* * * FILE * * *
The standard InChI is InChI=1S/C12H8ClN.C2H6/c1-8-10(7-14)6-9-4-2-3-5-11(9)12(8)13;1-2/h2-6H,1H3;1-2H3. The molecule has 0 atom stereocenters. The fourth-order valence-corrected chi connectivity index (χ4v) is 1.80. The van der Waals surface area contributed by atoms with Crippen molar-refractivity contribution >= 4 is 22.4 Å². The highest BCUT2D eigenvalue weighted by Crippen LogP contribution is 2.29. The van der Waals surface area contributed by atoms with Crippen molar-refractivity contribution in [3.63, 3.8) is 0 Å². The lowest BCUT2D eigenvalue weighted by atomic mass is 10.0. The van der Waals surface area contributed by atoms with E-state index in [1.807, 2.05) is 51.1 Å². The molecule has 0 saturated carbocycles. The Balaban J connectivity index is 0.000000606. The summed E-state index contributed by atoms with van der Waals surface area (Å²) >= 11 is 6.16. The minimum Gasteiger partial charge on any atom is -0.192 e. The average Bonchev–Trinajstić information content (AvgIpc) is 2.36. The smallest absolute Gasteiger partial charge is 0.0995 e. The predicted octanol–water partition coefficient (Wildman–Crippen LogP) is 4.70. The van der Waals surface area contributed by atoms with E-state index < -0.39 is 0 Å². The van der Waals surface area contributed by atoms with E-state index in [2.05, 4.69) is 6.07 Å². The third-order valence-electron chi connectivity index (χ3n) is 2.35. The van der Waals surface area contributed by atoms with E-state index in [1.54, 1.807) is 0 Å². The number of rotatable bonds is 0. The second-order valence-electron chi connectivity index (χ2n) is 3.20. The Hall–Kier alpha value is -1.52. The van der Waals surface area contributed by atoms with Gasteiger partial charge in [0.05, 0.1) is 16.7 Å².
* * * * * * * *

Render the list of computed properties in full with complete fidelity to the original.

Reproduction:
The standard InChI is InChI=1S/C12H8ClN.C2H6/c1-8-10(7-14)6-9-4-2-3-5-11(9)12(8)13;1-2/h2-6H,1H3;1-2H3. The molecule has 0 atom stereocenters. The fourth-order valence-corrected chi connectivity index (χ4v) is 1.80. The van der Waals surface area contributed by atoms with Crippen molar-refractivity contribution >= 4 is 22.4 Å². The highest BCUT2D eigenvalue weighted by Crippen LogP contribution is 2.29. The van der Waals surface area contributed by atoms with Crippen molar-refractivity contribution in [3.63, 3.8) is 0 Å². The lowest BCUT2D eigenvalue weighted by atomic mass is 10.0. The van der Waals surface area contributed by atoms with E-state index in [1.807, 2.05) is 51.1 Å². The molecule has 0 saturated carbocycles. The Balaban J connectivity index is 0.000000606. The summed E-state index contributed by atoms with van der Waals surface area (Å²) >= 11 is 6.16. The minimum Gasteiger partial charge on any atom is -0.192 e. The average Bonchev–Trinajstić information content (AvgIpc) is 2.36. The smallest absolute Gasteiger partial charge is 0.0995 e. The predicted octanol–water partition coefficient (Wildman–Crippen LogP) is 4.70. The van der Waals surface area contributed by atoms with E-state index < -0.39 is 0 Å². The van der Waals surface area contributed by atoms with E-state index in [2.05, 4.69) is 6.07 Å². The third-order valence-electron chi connectivity index (χ3n) is 2.35. The van der Waals surface area contributed by atoms with E-state index in [1.54, 1.807) is 0 Å². The number of rotatable bonds is 0. The second-order valence-electron chi connectivity index (χ2n) is 3.20. The Hall–Kier alpha value is -1.52. The van der Waals surface area contributed by atoms with Gasteiger partial charge in [0.05, 0.1) is 16.7 Å².